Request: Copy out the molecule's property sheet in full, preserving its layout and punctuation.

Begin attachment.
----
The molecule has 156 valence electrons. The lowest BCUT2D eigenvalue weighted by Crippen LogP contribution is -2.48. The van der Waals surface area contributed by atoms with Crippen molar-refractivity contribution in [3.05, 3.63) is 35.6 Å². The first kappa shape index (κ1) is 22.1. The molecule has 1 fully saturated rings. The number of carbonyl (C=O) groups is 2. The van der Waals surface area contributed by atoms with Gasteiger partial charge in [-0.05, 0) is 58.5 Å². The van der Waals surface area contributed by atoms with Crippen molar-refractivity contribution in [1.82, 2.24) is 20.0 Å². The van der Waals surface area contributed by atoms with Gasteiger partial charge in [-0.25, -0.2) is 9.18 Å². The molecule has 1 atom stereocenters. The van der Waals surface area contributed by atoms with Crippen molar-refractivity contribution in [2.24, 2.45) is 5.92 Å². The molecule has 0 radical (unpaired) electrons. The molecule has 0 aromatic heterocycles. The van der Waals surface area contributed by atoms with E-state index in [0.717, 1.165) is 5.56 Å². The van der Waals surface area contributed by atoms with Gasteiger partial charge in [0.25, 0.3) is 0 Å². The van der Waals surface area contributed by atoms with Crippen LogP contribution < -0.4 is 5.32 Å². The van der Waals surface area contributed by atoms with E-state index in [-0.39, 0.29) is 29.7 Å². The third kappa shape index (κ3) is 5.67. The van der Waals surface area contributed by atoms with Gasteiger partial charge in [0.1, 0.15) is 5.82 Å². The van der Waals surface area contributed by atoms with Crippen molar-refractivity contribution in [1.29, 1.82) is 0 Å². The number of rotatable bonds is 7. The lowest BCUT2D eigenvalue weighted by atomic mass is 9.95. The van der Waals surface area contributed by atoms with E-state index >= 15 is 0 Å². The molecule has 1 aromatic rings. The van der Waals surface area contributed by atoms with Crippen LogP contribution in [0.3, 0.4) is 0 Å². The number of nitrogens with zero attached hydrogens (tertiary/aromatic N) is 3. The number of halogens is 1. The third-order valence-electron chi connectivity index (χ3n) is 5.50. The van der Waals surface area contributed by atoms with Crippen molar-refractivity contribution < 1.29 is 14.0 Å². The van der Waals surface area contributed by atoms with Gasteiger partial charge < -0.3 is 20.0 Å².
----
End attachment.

The molecule has 156 valence electrons. The lowest BCUT2D eigenvalue weighted by Crippen LogP contribution is -2.48. The van der Waals surface area contributed by atoms with Crippen molar-refractivity contribution in [3.05, 3.63) is 35.6 Å². The first kappa shape index (κ1) is 22.1. The molecule has 1 fully saturated rings. The number of carbonyl (C=O) groups is 2. The van der Waals surface area contributed by atoms with Gasteiger partial charge in [-0.05, 0) is 58.5 Å². The van der Waals surface area contributed by atoms with Crippen molar-refractivity contribution in [1.82, 2.24) is 20.0 Å². The van der Waals surface area contributed by atoms with Gasteiger partial charge in [-0.25, -0.2) is 9.18 Å². The molecule has 1 atom stereocenters. The van der Waals surface area contributed by atoms with Crippen molar-refractivity contribution in [2.24, 2.45) is 5.92 Å². The molecule has 0 radical (unpaired) electrons. The molecule has 0 aromatic heterocycles. The van der Waals surface area contributed by atoms with E-state index in [0.717, 1.165) is 5.56 Å². The van der Waals surface area contributed by atoms with Gasteiger partial charge in [0.25, 0.3) is 0 Å². The van der Waals surface area contributed by atoms with Crippen LogP contribution < -0.4 is 5.32 Å². The van der Waals surface area contributed by atoms with E-state index in [-0.39, 0.29) is 29.7 Å². The third kappa shape index (κ3) is 5.67. The van der Waals surface area contributed by atoms with Gasteiger partial charge in [0.1, 0.15) is 5.82 Å². The van der Waals surface area contributed by atoms with Crippen molar-refractivity contribution in [1.29, 1.82) is 0 Å². The number of rotatable bonds is 7. The lowest BCUT2D eigenvalue weighted by atomic mass is 9.95. The van der Waals surface area contributed by atoms with E-state index >= 15 is 0 Å². The molecule has 1 aromatic rings. The van der Waals surface area contributed by atoms with Crippen LogP contribution in [0.3, 0.4) is 0 Å². The number of nitrogens with zero attached hydrogens (tertiary/aromatic N) is 3. The number of halogens is 1. The third-order valence-electron chi connectivity index (χ3n) is 5.50. The van der Waals surface area contributed by atoms with Crippen molar-refractivity contribution < 1.29 is 14.0 Å². The van der Waals surface area contributed by atoms with Gasteiger partial charge < -0.3 is 20.0 Å².